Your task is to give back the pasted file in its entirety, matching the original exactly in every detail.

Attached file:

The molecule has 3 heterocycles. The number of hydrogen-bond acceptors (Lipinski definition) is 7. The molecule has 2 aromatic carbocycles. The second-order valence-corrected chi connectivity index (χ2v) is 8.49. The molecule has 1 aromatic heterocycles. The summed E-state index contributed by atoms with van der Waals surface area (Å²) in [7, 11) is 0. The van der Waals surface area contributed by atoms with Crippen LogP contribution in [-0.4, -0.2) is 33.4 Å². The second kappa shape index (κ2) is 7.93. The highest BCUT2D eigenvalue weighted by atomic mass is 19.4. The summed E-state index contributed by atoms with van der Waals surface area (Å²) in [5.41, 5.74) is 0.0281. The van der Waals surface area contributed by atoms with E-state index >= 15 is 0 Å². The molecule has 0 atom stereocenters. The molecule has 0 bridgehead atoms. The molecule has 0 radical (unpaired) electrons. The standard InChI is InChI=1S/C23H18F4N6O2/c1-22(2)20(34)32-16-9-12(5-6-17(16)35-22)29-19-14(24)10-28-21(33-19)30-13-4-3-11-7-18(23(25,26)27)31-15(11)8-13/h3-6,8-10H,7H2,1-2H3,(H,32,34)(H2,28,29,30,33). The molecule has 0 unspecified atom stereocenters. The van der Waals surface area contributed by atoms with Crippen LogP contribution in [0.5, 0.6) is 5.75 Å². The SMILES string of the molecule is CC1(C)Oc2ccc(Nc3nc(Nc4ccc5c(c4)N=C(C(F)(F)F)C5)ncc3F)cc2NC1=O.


The molecule has 3 heterocycles. The number of hydrogen-bond acceptors (Lipinski definition) is 7. The molecule has 2 aromatic carbocycles. The second-order valence-corrected chi connectivity index (χ2v) is 8.49. The molecule has 1 aromatic heterocycles. The summed E-state index contributed by atoms with van der Waals surface area (Å²) in [7, 11) is 0. The van der Waals surface area contributed by atoms with Crippen LogP contribution in [-0.4, -0.2) is 33.4 Å². The second kappa shape index (κ2) is 7.93. The highest BCUT2D eigenvalue weighted by atomic mass is 19.4. The summed E-state index contributed by atoms with van der Waals surface area (Å²) in [5.41, 5.74) is 0.0281. The van der Waals surface area contributed by atoms with E-state index >= 15 is 0 Å². The molecule has 0 atom stereocenters. The molecule has 0 bridgehead atoms. The molecule has 0 radical (unpaired) electrons. The standard InChI is InChI=1S/C23H18F4N6O2/c1-22(2)20(34)32-16-9-12(5-6-17(16)35-22)29-19-14(24)10-28-21(33-19)30-13-4-3-11-7-18(23(25,26)27)31-15(11)8-13/h3-6,8-10H,7H2,1-2H3,(H,32,34)(H2,28,29,30,33). The molecule has 0 unspecified atom stereocenters. The van der Waals surface area contributed by atoms with Crippen LogP contribution in [0.5, 0.6) is 5.75 Å². The SMILES string of the molecule is CC1(C)Oc2ccc(Nc3nc(Nc4ccc5c(c4)N=C(C(F)(F)F)C5)ncc3F)cc2NC1=O.